Regents approve real-estate degree

By By Chris Mumford

By Chris Mumford

The numerous construction projects on campus have long made the subject of real estate a key concern for U administrators, but until now, there was no directly related degree available to students.

The Utah State Board of Regents approved a new real-estate master’s degree Friday in response to the state’s top-ranking population growth and faculty additions to the U College of Architecture and Planning.

“There’s going to be a lot of growth, and that growth is going to require more buildings,” said Scott Schaefer, the business school’s associate dean for academic affairs.

To teach the new degree, finance faculty from the business school will work together with several new urban planning professors from the College of Architecture and Planning who will contribute expertise on the political and environmental aspects of real estate, Schaefer said.

The master’s program will have a projected enrollment of 25 to 30, which might increase in the future if more faculty are hired. Students already enrolled in graduate programs can now apply to transfer to the new program; classes will begin next fall.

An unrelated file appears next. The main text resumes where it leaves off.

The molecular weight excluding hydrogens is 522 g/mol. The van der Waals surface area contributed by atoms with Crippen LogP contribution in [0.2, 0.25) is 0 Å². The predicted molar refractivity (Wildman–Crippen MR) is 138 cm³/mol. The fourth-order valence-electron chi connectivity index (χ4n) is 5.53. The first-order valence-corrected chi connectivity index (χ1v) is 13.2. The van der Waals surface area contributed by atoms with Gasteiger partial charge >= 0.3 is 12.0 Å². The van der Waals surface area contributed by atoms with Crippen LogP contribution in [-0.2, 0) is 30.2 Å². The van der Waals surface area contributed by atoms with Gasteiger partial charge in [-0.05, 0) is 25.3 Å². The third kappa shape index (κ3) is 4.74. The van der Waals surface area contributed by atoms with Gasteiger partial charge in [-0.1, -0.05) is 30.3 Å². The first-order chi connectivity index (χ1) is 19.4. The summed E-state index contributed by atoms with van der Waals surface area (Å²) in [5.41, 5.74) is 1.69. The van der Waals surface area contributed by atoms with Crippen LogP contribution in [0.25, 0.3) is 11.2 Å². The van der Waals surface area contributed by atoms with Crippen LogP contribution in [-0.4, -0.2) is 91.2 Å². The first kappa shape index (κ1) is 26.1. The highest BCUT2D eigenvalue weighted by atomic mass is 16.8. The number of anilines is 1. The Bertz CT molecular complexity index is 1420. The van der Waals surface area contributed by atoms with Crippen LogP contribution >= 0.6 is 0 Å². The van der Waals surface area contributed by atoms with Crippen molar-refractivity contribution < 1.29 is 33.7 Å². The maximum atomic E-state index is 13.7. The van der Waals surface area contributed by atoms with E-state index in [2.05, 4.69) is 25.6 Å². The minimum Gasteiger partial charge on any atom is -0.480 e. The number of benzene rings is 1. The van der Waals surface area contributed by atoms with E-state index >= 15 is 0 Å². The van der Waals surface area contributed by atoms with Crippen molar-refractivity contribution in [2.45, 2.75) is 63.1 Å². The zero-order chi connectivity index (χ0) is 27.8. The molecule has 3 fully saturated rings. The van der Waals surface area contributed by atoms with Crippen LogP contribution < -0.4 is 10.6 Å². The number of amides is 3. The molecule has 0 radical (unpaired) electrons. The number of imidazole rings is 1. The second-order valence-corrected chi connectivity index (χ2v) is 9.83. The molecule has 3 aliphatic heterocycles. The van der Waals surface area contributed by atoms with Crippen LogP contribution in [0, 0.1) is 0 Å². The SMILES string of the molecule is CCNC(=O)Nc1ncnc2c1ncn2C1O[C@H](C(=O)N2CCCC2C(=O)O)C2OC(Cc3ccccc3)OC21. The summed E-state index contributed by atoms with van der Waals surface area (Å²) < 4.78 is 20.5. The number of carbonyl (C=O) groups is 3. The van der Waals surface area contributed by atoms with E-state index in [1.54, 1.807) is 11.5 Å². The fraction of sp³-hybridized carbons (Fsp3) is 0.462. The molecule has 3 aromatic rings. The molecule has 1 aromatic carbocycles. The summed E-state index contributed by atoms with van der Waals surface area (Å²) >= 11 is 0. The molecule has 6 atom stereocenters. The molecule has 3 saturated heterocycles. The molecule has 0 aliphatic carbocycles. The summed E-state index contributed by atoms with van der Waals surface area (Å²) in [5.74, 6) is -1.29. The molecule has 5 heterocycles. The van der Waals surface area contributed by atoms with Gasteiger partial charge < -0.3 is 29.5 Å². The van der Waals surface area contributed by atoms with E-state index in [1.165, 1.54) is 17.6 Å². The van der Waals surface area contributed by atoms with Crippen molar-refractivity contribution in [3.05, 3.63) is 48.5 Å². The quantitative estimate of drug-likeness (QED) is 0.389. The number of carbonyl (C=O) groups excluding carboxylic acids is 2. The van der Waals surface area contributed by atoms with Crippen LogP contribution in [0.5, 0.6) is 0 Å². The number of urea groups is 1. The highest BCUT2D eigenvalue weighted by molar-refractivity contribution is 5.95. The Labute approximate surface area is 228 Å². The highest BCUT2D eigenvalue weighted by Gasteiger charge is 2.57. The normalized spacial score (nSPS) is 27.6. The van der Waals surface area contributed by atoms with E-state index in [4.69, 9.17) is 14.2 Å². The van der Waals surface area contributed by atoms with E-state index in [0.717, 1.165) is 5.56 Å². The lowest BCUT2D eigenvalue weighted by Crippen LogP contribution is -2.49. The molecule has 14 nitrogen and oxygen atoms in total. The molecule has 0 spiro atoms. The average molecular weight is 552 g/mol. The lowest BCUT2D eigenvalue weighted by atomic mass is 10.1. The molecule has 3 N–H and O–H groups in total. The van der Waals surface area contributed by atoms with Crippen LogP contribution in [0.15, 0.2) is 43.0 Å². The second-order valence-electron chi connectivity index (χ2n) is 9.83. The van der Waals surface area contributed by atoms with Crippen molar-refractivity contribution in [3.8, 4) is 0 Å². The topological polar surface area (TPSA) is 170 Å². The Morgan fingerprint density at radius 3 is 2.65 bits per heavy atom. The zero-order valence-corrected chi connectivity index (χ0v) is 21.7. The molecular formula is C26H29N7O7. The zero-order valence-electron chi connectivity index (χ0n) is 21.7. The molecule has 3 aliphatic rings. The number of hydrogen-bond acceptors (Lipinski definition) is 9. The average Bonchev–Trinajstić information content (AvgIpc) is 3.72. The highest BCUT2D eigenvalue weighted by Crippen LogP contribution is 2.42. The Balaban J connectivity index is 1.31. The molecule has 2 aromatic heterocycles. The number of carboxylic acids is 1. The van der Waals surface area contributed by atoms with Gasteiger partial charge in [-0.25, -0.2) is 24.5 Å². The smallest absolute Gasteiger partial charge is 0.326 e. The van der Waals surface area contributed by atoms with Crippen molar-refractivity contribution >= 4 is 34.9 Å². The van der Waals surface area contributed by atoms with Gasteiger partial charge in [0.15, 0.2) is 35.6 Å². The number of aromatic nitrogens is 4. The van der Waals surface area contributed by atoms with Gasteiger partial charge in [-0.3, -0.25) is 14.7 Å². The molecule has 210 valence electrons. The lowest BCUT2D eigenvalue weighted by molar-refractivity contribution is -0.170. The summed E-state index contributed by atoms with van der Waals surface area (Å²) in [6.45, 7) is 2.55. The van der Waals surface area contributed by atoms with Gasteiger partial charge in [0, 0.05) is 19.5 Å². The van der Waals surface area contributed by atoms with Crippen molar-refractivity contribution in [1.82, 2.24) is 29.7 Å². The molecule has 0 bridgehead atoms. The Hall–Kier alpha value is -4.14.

Schaefer said that plans for the program have been discussed since the U’s Ivory-Boyer Real Estate Center opened two years ago. The center sponsors real-estate research and a development competition that awards $20,000 to students who come up with the most innovative development strategies.

Although population growth and demand might make the degree well-timed, a slumping economy8212;weighed down in large part by the near-catastrophic downturn in the housing market8212;serves as a reminder of the real-estate industry’s inherent volatility.

“Real estate generally tends to have higher highs and lower lows than other parts of the economy,” Schaefer said. “But there are signs of improvement.”

Schaefer called the long-term prognosis for Utah’s housing and development excellent, and predicted that the state could see a population increase of more than a million in the coming years. The boom, he said, is driven in part by Utah’s high fertility rate, but also by people migrating from states such as California, where the economic downturn is particularly dire.

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